Sometimes a wonderful photographic opportunity just falls into place with no effort on my part.
I watched a hawk dive down towards the water of Wet Beaver Creek and then heard the squawking of another bird—this heron—as it took flight. It landed in this tree top a moment later. And then I saw that the Moon was right there. I only had to take a step or two for this positioning of Moon and heron. And, then, a moment later, it took flight again and was gone.
Not too far from the highway and only a short walk from a challenging forest service road are some amazing panels of rock art. Welcome to Red Tank Draw.
The draw is a deep wash draining from Rarick Canyon on the Mogollon Rim into Wet Beaver Creek, often carrying cold snow melt in the early spring. But today the flow of water was quiet and gentle. It’s been a warm and dry winter, after all.
“Petroglyphs are the main attraction but multicolored lichens growing on the sheer rock walls can be found here as well, some forming designs as intriguing as the etchings.”
“As ancient as the rock art, lichens are the unlikely combination of a fungus and an algae (although sometimes a fungus and a cyanobacterium)”
On this warm spring day, we wandered up and down the draw examining numerous panels of rock art. We’ve been here before and knew where to look so we went for our favorites.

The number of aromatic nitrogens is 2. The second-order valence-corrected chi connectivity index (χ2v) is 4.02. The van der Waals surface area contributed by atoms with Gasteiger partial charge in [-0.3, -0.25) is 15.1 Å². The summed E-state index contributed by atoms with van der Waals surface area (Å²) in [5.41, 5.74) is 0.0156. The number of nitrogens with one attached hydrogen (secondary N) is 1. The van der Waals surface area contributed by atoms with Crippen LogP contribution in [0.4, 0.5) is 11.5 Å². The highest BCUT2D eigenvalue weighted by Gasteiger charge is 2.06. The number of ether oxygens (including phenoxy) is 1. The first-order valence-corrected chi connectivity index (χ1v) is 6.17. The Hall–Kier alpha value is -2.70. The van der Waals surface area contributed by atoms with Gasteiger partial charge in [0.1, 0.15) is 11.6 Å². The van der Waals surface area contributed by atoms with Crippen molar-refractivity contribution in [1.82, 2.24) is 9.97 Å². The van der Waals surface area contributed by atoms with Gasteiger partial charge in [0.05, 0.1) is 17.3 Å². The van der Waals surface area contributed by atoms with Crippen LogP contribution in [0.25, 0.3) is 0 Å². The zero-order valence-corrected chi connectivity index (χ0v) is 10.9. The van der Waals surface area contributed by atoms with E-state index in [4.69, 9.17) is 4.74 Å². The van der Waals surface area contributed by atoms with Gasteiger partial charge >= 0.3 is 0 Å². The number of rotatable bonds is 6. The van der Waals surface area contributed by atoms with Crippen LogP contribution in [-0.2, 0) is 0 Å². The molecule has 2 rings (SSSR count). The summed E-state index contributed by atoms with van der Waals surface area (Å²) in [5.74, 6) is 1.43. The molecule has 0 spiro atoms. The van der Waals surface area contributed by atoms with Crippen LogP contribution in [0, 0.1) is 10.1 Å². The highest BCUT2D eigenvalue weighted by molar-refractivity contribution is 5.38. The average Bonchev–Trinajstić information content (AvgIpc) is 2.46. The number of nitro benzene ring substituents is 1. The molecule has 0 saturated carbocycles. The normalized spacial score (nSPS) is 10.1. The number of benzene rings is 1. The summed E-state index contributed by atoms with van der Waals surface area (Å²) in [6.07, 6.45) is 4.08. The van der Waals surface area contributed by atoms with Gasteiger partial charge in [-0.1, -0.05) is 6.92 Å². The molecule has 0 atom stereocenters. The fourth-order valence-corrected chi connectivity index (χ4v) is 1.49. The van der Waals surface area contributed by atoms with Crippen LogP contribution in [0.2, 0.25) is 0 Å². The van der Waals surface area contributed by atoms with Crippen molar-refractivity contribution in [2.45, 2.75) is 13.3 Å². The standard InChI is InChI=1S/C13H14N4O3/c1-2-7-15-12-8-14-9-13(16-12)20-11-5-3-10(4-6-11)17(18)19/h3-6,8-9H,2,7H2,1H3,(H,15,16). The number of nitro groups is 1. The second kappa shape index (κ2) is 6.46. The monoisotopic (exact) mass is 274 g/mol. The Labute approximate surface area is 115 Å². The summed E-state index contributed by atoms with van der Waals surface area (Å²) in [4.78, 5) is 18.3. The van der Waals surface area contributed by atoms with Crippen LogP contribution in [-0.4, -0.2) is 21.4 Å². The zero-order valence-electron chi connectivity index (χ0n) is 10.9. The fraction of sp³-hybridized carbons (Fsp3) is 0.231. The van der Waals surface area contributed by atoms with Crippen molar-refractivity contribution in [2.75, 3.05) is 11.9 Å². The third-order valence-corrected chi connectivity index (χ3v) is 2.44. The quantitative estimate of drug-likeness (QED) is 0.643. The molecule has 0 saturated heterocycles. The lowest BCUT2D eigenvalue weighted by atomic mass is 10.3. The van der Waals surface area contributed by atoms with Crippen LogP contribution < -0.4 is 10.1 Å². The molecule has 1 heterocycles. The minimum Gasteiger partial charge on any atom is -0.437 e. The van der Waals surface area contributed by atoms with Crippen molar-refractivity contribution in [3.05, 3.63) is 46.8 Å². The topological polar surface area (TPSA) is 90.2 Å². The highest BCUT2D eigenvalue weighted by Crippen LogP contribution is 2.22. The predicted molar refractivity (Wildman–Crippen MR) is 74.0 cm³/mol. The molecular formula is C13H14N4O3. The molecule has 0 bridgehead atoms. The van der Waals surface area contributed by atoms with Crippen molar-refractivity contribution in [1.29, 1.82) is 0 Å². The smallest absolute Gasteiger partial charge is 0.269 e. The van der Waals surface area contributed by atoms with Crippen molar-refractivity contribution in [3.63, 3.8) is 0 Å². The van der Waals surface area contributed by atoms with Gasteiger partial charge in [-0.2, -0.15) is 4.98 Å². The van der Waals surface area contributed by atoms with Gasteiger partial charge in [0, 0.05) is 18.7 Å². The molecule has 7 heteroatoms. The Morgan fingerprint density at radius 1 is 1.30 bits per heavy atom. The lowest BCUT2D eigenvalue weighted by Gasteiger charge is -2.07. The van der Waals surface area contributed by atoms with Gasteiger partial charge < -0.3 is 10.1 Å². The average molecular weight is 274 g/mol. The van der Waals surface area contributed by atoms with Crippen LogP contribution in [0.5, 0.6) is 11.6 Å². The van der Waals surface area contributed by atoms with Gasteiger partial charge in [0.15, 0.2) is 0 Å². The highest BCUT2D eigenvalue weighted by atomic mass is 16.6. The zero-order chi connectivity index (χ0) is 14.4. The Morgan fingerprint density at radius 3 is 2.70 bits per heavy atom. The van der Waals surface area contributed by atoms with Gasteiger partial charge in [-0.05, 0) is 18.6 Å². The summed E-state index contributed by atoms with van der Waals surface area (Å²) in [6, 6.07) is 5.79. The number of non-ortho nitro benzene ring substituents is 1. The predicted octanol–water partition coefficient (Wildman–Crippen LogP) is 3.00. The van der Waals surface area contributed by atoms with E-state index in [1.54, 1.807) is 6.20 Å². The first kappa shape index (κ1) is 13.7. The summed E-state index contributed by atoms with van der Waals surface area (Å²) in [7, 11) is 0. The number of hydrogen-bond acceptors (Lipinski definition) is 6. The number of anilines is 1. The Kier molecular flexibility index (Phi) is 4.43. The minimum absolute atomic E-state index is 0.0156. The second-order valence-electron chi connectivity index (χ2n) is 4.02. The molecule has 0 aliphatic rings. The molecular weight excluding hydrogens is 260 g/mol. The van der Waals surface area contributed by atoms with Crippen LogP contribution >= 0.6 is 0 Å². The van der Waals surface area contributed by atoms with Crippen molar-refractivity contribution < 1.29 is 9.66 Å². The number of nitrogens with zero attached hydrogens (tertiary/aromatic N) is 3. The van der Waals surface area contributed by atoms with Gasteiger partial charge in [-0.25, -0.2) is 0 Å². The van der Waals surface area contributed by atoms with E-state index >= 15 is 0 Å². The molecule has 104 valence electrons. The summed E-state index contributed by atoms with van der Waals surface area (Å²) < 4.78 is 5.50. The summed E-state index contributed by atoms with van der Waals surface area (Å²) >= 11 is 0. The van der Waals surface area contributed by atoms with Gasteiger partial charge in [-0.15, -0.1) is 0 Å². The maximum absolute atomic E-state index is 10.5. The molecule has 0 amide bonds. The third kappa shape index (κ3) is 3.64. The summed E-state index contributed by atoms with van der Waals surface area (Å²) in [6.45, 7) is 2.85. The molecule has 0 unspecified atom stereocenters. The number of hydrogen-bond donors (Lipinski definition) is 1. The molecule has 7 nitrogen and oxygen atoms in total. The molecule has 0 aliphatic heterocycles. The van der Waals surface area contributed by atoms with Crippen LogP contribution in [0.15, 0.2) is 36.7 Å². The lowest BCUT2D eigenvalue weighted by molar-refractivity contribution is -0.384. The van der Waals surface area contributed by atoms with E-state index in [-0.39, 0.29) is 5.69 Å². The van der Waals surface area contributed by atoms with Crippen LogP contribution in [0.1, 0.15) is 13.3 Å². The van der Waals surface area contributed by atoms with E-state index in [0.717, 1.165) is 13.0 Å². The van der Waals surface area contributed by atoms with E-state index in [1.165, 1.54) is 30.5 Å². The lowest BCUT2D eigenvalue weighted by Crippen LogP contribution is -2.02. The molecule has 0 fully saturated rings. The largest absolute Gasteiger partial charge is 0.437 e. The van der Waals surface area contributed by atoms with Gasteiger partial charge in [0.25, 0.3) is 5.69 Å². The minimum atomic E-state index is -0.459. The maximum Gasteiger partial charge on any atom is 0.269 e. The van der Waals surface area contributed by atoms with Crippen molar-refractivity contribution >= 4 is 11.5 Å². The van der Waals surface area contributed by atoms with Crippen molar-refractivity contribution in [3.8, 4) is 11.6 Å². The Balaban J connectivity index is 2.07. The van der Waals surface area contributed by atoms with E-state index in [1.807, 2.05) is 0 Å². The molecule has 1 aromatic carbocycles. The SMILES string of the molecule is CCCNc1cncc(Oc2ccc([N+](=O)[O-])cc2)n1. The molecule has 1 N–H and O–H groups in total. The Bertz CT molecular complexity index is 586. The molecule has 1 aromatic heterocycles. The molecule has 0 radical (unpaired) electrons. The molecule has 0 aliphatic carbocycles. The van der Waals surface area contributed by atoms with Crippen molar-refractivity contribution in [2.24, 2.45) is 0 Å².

This panel is often referred to as the “sabre tooth cat” panel. It looks like a sabre tooth cat but is probably a more common feline predator such as a bobcat.
But the best panel is found on a large sandstone wall that has evidence of geologically recent rockfall. As the sun moves westward and shadows creep across this face the rock art becomes more impressive until, finally, a single spear of light pierces across the rock wall.
Wet Beaver Creek is a popular destination for hikers — especially in the hotter months. Along the stream are many trees providing shade and cooler temperatures. But the biggest draw is the swimming hole locally known as “The Crack” located about three and one-half miles upstream from the trail head. On a hot and sunny weekend there might be a few dozen visitors swimming and relaxing by the stream. Even on a cold weekday you might find visitors because even though it is too cold to swim it is still magnificent to see. (Well, maybe not too cold. I’ve seen trail runners jump in during the winter!)
But go beyond The Crack and the crowds thin out quickly. There is no trail other than a faint footpath that wanders from one bank to the other. There are sections that require wading in the water. And then there are the required swims (“aqua-hiking”) in which the canyon sides close in and the water deepens.
These are best done in the hottest months otherwise the hypothermia factor must be considered. Finally, these are not easy miles so it takes far longer to travel than one might anticipate.